However, Dell also sells computers directly to consumers without using a distribution network. I am certain that LB583 was intended to cover all of the computers that Dell might ship into Nebraska, not just the ones from wholesalers. Therefore you can assume that any company that sells computers direct to the public – local companies like Schrock Innovations included – will be required to register as a manufacturer and pay a tax based on the tonnage of computers delivered in Nebraska.

While Dell might just decide to comply and pay the tax, their economies of scale make Nebraska’s new taxes under LB583 look like an afterthought. But for Schrock Innovations those taxes may just make us think twice before we sell our custom built computers in Nebraska. We have a hard enough time competing against the national giants and local box stores. I think I can speak on behalf of the local computer builders in Nebraska when I say that the last thing we need is another barrier to entry in the marketplace.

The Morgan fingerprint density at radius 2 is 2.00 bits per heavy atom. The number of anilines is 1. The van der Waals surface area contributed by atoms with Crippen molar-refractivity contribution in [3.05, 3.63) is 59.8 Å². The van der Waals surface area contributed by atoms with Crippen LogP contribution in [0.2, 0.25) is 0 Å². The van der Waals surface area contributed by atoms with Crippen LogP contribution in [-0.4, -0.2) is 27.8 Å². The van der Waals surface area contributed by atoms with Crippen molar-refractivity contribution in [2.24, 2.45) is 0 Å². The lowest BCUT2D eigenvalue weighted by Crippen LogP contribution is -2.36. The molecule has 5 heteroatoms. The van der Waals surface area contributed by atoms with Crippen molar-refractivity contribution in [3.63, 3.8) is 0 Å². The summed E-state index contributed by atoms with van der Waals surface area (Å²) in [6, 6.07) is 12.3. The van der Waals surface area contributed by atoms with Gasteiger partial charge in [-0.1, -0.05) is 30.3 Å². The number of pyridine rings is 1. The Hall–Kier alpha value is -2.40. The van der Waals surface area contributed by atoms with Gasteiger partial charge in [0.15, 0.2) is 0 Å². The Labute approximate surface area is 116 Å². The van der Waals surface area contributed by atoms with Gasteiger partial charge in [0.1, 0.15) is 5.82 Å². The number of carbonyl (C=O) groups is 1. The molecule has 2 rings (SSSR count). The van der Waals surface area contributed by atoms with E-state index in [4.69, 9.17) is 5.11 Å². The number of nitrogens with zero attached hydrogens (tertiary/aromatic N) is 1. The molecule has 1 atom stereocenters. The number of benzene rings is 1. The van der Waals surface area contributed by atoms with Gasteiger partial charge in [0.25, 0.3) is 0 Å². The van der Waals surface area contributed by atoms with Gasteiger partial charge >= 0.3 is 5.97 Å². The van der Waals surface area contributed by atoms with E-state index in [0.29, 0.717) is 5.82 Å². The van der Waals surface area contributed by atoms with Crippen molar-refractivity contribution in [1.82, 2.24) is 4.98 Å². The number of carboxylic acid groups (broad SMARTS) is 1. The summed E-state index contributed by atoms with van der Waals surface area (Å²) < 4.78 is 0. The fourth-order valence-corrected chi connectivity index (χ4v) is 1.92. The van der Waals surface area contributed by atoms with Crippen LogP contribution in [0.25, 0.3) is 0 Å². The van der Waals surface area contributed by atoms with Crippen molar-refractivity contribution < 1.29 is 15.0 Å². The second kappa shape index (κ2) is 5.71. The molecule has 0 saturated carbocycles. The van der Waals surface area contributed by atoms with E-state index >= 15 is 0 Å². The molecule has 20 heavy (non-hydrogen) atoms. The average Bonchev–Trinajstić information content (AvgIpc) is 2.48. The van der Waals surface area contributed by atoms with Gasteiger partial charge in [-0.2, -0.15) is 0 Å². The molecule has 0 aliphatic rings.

2) The bill’s base assumption is flawed – It is incorrect to assume that the majority of manufacturers – especially those with no physical presence in the state of Nebraska – will comply with the new regulations.

Continuing with our example of Dell, what happens if Dell does not comply with the state’s new registration requirements? I am certain that some Nebraskans will still go online to Dell’s website or call them from a catalogue and order a new PC.

I am equally certain that Dell will ship that PC to Nebraska, registered or not.

So now under LB583 the state has an OBLIGATION to pay for the recycling of that PC even thought Dell was never registered, never paid the tonnage tax, and did not kick any money into the fund that is supposed to pay for the recycling.